Source: Breathing, Oxygen and ExhaustionBreathing: the rate and depth of breathing has a strong influence on an athlete’s mental state – that is why it is the central focus of so many meditation methods. To lower your arousal level make sure that your breathing is slow and deep, and that you relax fully at the end of each exhalation.Likewise, breathing can be used to produce an aggressive state of mind:
Source: Chill Out! Lowering Your Arousal Level.To use the breath to calm down one should breathe slowly and deeply, relaxing after each exhalation. To use the breath to become more aroused you still want to breath deeply, but a little faster and a little bit more ‘deliberately’. Try to become more and more focused on the task at hand with each breath. Be careful not to hyperventilate.I've also picked up a Luis' Gutierrez quote about it:
Source: Let's Get It On - Raising Your Arousal LevelBreathing is connected with your state of mind (no duh) but what I continue to discover is that one can easily be used to control the other and therefore gives an athlete a great tool to monitor, record and improve breathing states alongside mental states.And let's pull another Garcia quote out while we're at it:
Marcelo Garcia also has a hint for those hard situations: stretching and breathing. “The fighter has got to know how to stretch and move all of his members, besides breathing properly, for the time when he is on the bottom, being smashed and smothered by the adversary,” says the middle-weight world champion.I'm sure I could find more, but you probably get the point by now.
Source: Gracie Magazine Jiu-Jitsu manual -- 20 tips to enhance your play
Last edited by Aesopian; 5/10/2006 10:00am at .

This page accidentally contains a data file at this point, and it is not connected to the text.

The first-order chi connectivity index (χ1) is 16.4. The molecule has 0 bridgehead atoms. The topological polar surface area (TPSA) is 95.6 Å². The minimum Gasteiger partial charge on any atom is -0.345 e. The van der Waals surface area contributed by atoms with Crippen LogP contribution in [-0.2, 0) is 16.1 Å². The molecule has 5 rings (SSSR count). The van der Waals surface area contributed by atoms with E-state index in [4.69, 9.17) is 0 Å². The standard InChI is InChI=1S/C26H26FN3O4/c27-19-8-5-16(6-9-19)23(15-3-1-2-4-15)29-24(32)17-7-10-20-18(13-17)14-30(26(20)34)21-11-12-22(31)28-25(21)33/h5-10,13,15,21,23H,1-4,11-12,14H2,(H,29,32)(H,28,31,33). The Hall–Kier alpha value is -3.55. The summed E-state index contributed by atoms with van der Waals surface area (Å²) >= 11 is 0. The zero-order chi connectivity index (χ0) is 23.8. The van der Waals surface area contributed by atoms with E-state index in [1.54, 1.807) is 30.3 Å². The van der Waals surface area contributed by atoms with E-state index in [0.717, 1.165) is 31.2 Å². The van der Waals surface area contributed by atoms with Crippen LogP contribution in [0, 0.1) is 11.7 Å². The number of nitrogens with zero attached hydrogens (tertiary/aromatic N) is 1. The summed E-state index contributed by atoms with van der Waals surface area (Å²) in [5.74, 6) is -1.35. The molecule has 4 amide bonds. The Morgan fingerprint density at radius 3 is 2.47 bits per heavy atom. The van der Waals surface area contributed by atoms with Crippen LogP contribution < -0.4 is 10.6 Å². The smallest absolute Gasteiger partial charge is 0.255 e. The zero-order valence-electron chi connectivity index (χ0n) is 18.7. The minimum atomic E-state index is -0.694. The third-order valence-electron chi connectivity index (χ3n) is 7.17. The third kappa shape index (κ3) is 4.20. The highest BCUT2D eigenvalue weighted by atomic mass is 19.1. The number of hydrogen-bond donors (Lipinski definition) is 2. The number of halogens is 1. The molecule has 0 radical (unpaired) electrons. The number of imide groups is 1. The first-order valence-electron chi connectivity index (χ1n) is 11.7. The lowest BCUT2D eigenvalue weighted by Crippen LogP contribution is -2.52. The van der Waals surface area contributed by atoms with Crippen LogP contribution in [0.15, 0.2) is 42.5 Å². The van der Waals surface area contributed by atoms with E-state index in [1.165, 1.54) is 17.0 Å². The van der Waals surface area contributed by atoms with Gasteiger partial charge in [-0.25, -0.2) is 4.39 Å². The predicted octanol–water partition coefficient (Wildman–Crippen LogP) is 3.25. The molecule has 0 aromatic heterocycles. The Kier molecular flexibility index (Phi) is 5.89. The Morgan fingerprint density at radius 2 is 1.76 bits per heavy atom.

5/10/2006 10:45am, #20
- Join Date
- Apr 2005
- Seattle (Ballard), WA
Very good points. For me, the key to getting more aggressive was to expand my bag of tricks. When you first start, it's easy to get stuck and not know your options. Since your positional work is fairly poor, it's fairly easy to get subbed, so a lot of noobs just hang on and stall. That's what I used to do, at least.
As soon as I had learned enough to have a few options from most positions, I was much more willing to attack, knowing that even if my attack failed, I would still have other techniques to use. I stopped being so terrified of losing what position I had, and became more focused on actually landing a sub. Even if I were to completely screw it up, miss the sub, and lose my position, I would still have several choices and wouldn't just get stuck like I used to.
By playing more aggessively, my subs obviously improved rapidly, but so did my positional. If I'd screw up a sub and lose position, I'd take notes, try it again, and ask my training partner or instructor exactly why I was blowing it. Pretty soon I started landing subs with confidence and authority.
So I guess to reinforce what others have said, aggression can help, but only if it is focused in the proper way. For me, getting to know more techniques allowed me a proper avenue to execute aggressively.